The Graduate by Charles Webb
(L.A. Theatre Works Audio Theatre Collections)

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Synopsis

Published in 1963, Charles Webb's The Graduate was a sly and provocative first novel that is often overshadowed by the success of Mike Nichol's sensational 1967 film.

The Graduate is a novel that speaks to its time: a time when young Americans were beginning to question, for perhaps the first time, the materialistic values that the postwar culture had taught them. Its hero is at once worldly and naive, a dichotomy that won't last for very long as Benjamin Braddock, the appealing young man of great promise who seems to have everything going for him, sets out to explore his world.

After returning to his parent's home after graduation, Braddock ponders his future and finds himself in a state of confusion and depression. It seems the only thing that really rallies him is the attention of Mrs. Robinson, the bored attractive wife of his father's law partner, who makes a play for Benjamin who responds in kind. What the affair lacks in passion, it makes up for in intensity.

The affair with Mrs. Robinson continues until Benjamin discovers the Robinsons' beautiful daughter Elaine, with whom he falls promptly in love. Driven to a fit of jealousy, Mrs. Robinson will have none of it, and she tells her daughter of her affair with Benjamin in an attempt to separate the two. Undeterred however, Benjamin pursues Elaine, even though she becomes involved with somebody else. He pursues her all the way to the altar, in fact.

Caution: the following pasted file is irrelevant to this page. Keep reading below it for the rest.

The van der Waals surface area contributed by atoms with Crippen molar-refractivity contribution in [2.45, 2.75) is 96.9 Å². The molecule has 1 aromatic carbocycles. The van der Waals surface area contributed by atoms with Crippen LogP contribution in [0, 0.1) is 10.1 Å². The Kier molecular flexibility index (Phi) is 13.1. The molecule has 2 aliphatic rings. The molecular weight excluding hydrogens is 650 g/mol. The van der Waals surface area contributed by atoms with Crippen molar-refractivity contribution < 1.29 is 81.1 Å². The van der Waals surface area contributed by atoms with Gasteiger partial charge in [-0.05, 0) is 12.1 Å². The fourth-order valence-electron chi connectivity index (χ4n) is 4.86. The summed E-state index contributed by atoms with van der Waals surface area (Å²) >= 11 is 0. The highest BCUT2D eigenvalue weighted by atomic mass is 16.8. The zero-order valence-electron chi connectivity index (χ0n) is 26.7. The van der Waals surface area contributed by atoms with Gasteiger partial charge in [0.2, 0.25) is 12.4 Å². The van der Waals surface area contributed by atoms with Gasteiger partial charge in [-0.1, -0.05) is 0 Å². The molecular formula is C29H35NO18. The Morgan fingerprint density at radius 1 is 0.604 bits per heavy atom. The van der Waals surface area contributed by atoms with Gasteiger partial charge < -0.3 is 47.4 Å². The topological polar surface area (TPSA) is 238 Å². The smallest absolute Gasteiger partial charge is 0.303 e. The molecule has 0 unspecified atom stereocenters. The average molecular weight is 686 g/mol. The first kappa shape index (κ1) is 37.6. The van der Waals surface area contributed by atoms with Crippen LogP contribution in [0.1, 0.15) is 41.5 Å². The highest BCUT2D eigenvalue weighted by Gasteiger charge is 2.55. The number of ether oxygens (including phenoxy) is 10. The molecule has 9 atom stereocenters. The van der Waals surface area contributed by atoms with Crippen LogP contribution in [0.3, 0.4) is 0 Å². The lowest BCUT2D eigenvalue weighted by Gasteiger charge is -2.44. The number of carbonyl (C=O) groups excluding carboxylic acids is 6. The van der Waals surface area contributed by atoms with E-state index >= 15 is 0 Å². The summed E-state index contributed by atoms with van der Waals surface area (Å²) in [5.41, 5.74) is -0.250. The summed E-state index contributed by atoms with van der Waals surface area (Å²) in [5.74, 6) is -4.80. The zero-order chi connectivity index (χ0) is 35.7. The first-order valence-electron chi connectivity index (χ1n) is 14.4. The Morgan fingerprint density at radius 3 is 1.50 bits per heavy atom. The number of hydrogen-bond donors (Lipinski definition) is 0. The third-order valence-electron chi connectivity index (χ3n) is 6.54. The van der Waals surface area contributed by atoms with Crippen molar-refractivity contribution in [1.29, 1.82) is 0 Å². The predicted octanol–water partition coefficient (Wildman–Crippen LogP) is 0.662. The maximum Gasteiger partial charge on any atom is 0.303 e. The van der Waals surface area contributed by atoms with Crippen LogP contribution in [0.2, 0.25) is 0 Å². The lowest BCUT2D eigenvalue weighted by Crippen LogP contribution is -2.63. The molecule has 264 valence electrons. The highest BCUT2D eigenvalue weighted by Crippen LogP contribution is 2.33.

The Graduate takes a hard look at contemporary society and social mores, and while it does so with panache and humor, the underlying message is not lost on the reader. It is a scathing look at how vacuous and materialistic middle-class American life had become in the mid-20th century. The Chicago Sunday Review wrote that The Graduate "moves with the speed and drive of a runaway locomotive."

ABOUT THE AUTHOR

Charles Webb seems to have taken the message of his book very seriously and has spent his adult life avoiding the sort of traps that materialism lays for people. Since the success of The Graduate, has shunned the limelight. Both he and his wife have sought to avoid the celebrity and the expectations that success could have brought them. Webb gave away most of the money he made from the novel and reportedly sold the film rights to the book for a mere $20,000.

SERIES DESCRIPTIONS

From classic book to classic film, RosettaBooks has gathered some of most memorable books into film available. The selection is broad ranging and far reaching, with books from classic genre to cult classic to science fiction and horror and a blend of the two creating whole new genres like Richard Matheson's The Shrinking Man. Classic works from Vonnegut, one of the greatest writers of the twentieth century, meet with E.M. Forrester's A Passage to India. Whether the work is centered in the here and now, in the past, or in some distant and almost unimaginable future, each work is lasting and memorable and award-winning.
 

About Charles Webb